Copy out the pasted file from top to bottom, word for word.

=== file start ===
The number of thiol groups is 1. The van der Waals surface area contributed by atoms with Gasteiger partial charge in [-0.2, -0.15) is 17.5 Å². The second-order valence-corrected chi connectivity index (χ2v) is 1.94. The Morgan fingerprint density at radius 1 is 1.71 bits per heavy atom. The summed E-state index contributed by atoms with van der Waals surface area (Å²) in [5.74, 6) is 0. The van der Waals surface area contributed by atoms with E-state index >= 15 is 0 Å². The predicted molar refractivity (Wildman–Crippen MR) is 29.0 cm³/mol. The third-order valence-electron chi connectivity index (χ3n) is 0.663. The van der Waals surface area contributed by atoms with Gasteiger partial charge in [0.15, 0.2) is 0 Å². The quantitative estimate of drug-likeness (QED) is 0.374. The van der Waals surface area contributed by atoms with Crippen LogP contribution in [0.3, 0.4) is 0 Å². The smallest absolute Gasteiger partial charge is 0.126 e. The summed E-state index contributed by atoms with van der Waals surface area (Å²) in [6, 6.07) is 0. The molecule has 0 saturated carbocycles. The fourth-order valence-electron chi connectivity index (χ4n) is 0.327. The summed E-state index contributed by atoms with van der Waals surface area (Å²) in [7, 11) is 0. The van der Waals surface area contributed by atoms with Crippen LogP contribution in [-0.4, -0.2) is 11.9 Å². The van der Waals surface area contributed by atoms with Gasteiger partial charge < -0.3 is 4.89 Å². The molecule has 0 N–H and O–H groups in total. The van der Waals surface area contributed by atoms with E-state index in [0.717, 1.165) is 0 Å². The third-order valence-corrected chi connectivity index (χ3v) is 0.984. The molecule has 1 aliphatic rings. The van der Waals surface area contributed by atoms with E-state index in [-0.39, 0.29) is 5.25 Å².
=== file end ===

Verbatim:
The number of thiol groups is 1. The van der Waals surface area contributed by atoms with Gasteiger partial charge in [-0.2, -0.15) is 17.5 Å². The second-order valence-corrected chi connectivity index (χ2v) is 1.94. The Morgan fingerprint density at radius 1 is 1.71 bits per heavy atom. The summed E-state index contributed by atoms with van der Waals surface area (Å²) in [5.74, 6) is 0. The van der Waals surface area contributed by atoms with E-state index >= 15 is 0 Å². The predicted molar refractivity (Wildman–Crippen MR) is 29.0 cm³/mol. The third-order valence-electron chi connectivity index (χ3n) is 0.663. The van der Waals surface area contributed by atoms with Gasteiger partial charge in [0.15, 0.2) is 0 Å². The quantitative estimate of drug-likeness (QED) is 0.374. The van der Waals surface area contributed by atoms with Crippen LogP contribution in [0.3, 0.4) is 0 Å². The smallest absolute Gasteiger partial charge is 0.126 e. The summed E-state index contributed by atoms with van der Waals surface area (Å²) in [6, 6.07) is 0. The molecule has 0 saturated carbocycles. The fourth-order valence-electron chi connectivity index (χ4n) is 0.327. The summed E-state index contributed by atoms with van der Waals surface area (Å²) in [7, 11) is 0. The van der Waals surface area contributed by atoms with Crippen LogP contribution in [-0.4, -0.2) is 11.9 Å². The van der Waals surface area contributed by atoms with Gasteiger partial charge < -0.3 is 4.89 Å². The molecule has 0 N–H and O–H groups in total. The van der Waals surface area contributed by atoms with E-state index in [0.717, 1.165) is 0 Å². The third-order valence-corrected chi connectivity index (χ3v) is 0.984. The molecule has 1 aliphatic rings. The van der Waals surface area contributed by atoms with E-state index in [-0.39, 0.29) is 5.25 Å².